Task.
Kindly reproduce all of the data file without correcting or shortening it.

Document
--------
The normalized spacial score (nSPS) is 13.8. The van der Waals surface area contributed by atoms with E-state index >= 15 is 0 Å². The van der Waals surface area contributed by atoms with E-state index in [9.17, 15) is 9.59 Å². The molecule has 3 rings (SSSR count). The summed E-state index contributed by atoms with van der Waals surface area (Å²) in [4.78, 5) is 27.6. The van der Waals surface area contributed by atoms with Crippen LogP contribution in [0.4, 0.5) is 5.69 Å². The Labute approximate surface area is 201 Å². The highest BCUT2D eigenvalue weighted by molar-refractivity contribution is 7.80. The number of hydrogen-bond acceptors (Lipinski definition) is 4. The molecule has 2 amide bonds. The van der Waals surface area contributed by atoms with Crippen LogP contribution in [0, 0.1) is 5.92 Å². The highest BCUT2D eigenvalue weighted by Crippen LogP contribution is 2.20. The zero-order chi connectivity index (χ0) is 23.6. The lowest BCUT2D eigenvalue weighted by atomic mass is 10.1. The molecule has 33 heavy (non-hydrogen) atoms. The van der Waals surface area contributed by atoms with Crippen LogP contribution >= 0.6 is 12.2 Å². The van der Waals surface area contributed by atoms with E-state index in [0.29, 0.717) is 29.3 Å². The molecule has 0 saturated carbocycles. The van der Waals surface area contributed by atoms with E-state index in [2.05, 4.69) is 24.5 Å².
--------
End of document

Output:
The normalized spacial score (nSPS) is 13.8. The van der Waals surface area contributed by atoms with E-state index >= 15 is 0 Å². The van der Waals surface area contributed by atoms with E-state index in [9.17, 15) is 9.59 Å². The molecule has 3 rings (SSSR count). The summed E-state index contributed by atoms with van der Waals surface area (Å²) in [4.78, 5) is 27.6. The van der Waals surface area contributed by atoms with Crippen LogP contribution in [0.4, 0.5) is 5.69 Å². The Labute approximate surface area is 201 Å². The highest BCUT2D eigenvalue weighted by molar-refractivity contribution is 7.80. The number of hydrogen-bond acceptors (Lipinski definition) is 4. The molecule has 2 amide bonds. The van der Waals surface area contributed by atoms with Crippen LogP contribution in [0, 0.1) is 5.92 Å². The highest BCUT2D eigenvalue weighted by Crippen LogP contribution is 2.20. The zero-order chi connectivity index (χ0) is 23.6. The lowest BCUT2D eigenvalue weighted by atomic mass is 10.1. The molecule has 33 heavy (non-hydrogen) atoms. The van der Waals surface area contributed by atoms with Crippen LogP contribution >= 0.6 is 12.2 Å². The van der Waals surface area contributed by atoms with E-state index in [0.29, 0.717) is 29.3 Å². The molecule has 0 saturated carbocycles. The van der Waals surface area contributed by atoms with E-state index in [2.05, 4.69) is 24.5 Å².